It had been a long, hot and muggy Chicago summer. I was the principal of a private school that had decided to move to a new building, and I had spent countless hours over that summer overseeing the move. Unfortunately, I was not the only one whose summer was significantly disrupted. Each teacher was busy boxing his or her classroom materials, a task that could not commence until school had let out. It was a tedious job that did not do much to enhance teacher morale.
There was, however, a silver lining in the cloud of discontent. Our new school building boasted an expansive parking lot which would afford ample space for staff to park close to the building. Anyone who has lived through a Chicago winter knows that those extra few minutes from car to building can truly make a difference.
You can only imagine my shock and dismay when on September 1st the school board chairman informed me that teachers would not have access to the parking spaces closest to the building. Those spots, I was told, were reserved for the parent body, our most important resource. My objections fell on deaf ears. The board chairman reasoned that this was no different than the mall down the block, which mandated its employees to park far from the building entrance, reserving choice spots for paying customers. That January I resigned and became headmaster of a school in a city whose climate (both inside and outside) was much warmer.
I recently was invited to take part in a board meeting where a school budget ‘crisis’ was solved by increasing teaching loads. “Cutting the fat” and “sweating the resources” were the terms used. Over my strong objections, the motion passed. The school has since never been the same.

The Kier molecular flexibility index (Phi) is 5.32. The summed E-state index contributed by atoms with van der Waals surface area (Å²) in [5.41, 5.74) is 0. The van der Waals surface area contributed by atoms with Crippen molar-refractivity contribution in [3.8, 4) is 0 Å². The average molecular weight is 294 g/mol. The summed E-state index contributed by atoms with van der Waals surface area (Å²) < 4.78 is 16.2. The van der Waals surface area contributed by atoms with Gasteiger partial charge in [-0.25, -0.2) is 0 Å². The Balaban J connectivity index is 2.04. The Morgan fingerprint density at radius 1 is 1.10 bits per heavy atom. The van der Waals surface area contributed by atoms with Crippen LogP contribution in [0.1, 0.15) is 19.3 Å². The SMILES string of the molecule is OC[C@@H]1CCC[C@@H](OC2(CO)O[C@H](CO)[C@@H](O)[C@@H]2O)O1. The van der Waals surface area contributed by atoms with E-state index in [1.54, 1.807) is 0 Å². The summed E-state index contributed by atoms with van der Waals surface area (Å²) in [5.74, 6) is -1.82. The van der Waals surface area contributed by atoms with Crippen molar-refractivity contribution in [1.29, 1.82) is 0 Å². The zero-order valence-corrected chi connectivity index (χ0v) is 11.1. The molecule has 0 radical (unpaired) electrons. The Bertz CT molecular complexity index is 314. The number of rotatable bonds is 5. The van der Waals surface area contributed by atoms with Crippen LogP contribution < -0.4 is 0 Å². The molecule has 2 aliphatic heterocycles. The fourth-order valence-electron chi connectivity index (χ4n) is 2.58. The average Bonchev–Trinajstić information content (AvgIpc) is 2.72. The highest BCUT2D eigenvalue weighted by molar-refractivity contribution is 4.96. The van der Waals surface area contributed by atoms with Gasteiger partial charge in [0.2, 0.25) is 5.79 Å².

To this day I am consistently dumbfounded by boards that do not realize where their most important resource lies: in front of the classroom. School budget cuts frequently result in slashing teacher benefits without realizing the demoralizing effect this has on the staff and how this impacts the entire educational enterprise. Teaching is not the same as working at the mall, and ‘sweating the resources’ may work at a factory, but in a school it only nets you sweaty teachers. And no one likes sweaty teachers.
What’s most interesting is that it’s not necessarily about the money; it’s about teacher appreciation. Teachers need to feel valued; a parking spot in front of the school is one example. It’s about school leadership caring about teachers and looking for ways to show just how important they are. It’s about a genuine “How are you?” truly joyous “Happy Birthday!” or a short note saying, “Thanks for all you do.” None of the above costs a penny.
There is a statistic I read which reports that half of those who enter the teaching profession leave within five years. As the school year ends there will be thousands of educators contemplating fulfillment in other capacities. While there are many reasons people seek a change of profession, school leaders must make sure that they have not contributed to this disturbing trend. I would strongly suggest that board heads park far away from the school building and use the time spent walking to think about how they can best appreciate a teacher today.